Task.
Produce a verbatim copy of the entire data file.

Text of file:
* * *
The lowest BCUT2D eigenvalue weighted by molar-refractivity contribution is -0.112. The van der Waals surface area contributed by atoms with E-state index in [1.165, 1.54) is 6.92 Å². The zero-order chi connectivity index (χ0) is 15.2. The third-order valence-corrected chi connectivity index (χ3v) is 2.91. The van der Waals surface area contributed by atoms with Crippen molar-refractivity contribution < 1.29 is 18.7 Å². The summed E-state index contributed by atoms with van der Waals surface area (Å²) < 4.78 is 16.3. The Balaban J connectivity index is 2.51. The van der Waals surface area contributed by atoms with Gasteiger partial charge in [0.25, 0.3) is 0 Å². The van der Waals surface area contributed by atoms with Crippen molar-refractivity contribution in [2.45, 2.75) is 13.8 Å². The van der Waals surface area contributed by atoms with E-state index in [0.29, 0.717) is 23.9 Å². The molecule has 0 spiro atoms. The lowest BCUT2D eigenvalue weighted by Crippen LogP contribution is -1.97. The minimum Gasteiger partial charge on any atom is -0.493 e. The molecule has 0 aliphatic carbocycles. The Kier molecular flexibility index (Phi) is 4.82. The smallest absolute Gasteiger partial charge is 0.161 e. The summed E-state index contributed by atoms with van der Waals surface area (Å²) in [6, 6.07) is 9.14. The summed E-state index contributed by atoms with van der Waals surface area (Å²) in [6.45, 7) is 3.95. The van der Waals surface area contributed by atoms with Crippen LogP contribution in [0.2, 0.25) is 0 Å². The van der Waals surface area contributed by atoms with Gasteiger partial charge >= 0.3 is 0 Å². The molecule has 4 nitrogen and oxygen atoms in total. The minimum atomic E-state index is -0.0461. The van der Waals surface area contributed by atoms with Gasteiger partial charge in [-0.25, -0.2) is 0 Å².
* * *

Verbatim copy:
The lowest BCUT2D eigenvalue weighted by molar-refractivity contribution is -0.112. The van der Waals surface area contributed by atoms with E-state index in [1.165, 1.54) is 6.92 Å². The zero-order chi connectivity index (χ0) is 15.2. The third-order valence-corrected chi connectivity index (χ3v) is 2.91. The van der Waals surface area contributed by atoms with Crippen molar-refractivity contribution < 1.29 is 18.7 Å². The summed E-state index contributed by atoms with van der Waals surface area (Å²) < 4.78 is 16.3. The Balaban J connectivity index is 2.51. The van der Waals surface area contributed by atoms with Gasteiger partial charge in [0.25, 0.3) is 0 Å². The van der Waals surface area contributed by atoms with Crippen molar-refractivity contribution in [2.45, 2.75) is 13.8 Å². The van der Waals surface area contributed by atoms with E-state index in [0.29, 0.717) is 23.9 Å². The molecule has 0 spiro atoms. The lowest BCUT2D eigenvalue weighted by Crippen LogP contribution is -1.97. The minimum Gasteiger partial charge on any atom is -0.493 e. The molecule has 0 aliphatic carbocycles. The Kier molecular flexibility index (Phi) is 4.82. The smallest absolute Gasteiger partial charge is 0.161 e. The summed E-state index contributed by atoms with van der Waals surface area (Å²) in [6, 6.07) is 9.14. The summed E-state index contributed by atoms with van der Waals surface area (Å²) in [6.45, 7) is 3.95. The van der Waals surface area contributed by atoms with Crippen LogP contribution in [0.2, 0.25) is 0 Å². The van der Waals surface area contributed by atoms with Gasteiger partial charge >= 0.3 is 0 Å². The molecule has 4 nitrogen and oxygen atoms in total. The minimum atomic E-state index is -0.0461. The van der Waals surface area contributed by atoms with Gasteiger partial charge in [-0.25, -0.2) is 0 Å².